Despite differences, the American colonists knew that religious wars had torn Europe apart from the time of the Reformation, including such bloody events as the Thirty Years War, the English Civil War, and the fights between Catholics and Protestants in France. All of those events convinced the colonials that if they brought their religious conflicts to America and allowed them to continue, their lives could become as full of bloody persecutions as those they had left behind. Gradually, therefore, a sense of religious harmony began to emerge, and although it was interrupted from time to time in the course of American history, as when the Irish Catholics began arriving in huge numbers in the 1800s. By the time of the War for Independence, Americans had decided that they wanted a life free of religious strife. Just as Roger Williams, a dissenter from the Massachusetts Bay Puritan colony, argued that the state had no right to dictate religious practice to its citizens, many more leaders such as Jefferson and Madison and others urged that a line of separation between church and state be established and made permanent, as it was in the First Amendment to the Constitution.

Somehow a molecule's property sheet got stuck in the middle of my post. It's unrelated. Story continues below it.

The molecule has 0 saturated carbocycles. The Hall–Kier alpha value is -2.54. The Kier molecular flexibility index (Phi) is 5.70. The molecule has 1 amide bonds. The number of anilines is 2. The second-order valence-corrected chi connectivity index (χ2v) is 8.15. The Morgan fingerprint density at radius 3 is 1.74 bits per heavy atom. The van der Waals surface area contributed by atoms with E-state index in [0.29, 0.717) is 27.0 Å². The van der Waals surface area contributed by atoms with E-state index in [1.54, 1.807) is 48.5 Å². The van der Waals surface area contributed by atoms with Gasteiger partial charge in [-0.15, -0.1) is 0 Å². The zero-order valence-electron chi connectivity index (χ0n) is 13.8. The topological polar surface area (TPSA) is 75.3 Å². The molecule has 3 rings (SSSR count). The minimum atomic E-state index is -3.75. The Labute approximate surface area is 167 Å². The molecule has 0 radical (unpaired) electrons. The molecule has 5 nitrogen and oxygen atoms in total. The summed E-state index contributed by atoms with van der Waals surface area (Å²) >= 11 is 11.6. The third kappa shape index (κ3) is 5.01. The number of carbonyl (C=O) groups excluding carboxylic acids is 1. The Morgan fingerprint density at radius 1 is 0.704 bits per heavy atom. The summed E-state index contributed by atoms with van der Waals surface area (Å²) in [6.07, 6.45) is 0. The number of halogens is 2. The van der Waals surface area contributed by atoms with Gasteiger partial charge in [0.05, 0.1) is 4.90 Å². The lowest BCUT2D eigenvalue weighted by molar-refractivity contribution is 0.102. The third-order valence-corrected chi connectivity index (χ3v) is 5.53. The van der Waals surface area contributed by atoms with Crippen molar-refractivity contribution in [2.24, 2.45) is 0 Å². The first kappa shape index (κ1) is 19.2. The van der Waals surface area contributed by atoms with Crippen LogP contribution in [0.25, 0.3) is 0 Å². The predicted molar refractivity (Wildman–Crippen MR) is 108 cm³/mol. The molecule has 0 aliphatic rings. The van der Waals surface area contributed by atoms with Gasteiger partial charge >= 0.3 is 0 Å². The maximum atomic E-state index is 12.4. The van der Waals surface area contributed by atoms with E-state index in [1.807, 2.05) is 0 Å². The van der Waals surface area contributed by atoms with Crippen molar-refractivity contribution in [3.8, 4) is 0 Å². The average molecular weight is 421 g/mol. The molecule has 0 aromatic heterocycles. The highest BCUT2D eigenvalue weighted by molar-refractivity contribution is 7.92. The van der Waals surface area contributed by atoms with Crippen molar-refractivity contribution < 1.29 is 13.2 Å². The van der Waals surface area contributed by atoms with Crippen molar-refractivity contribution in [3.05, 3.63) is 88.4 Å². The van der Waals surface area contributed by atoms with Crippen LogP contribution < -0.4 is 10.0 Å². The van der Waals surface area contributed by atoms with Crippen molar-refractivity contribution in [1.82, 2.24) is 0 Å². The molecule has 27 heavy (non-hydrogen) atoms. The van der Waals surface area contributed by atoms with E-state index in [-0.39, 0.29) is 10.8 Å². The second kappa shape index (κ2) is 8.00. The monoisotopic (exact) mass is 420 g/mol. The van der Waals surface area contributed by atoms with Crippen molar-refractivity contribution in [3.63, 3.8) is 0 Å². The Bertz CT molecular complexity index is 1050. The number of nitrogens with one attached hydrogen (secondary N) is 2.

Certainly, there was a lack of religious toleration, as we would know it, in Massachusetts. On one hand, Puritans fled England because they were persecuted by the crown. On the other hand, when Quakers showed up they were expelled and some were even put to death upon their return. The Puritans wrestled with the way of getting to Heaven: good deeds or predestination. Those in the former lost. There were other controversies and those on the losing side of the arguments tended to be expelled from the colony such as Roger Williams and Anne Hutchinson. Dissenters formed Rhode Island, Connecticut, and New Hampshire. Anne Hutchinson eventually settled in New York (Brooklyn, I believe) where she was killed by Native Americans. Roger Williams established Rhode Island, nicknamed “the Sewer” by Puritans.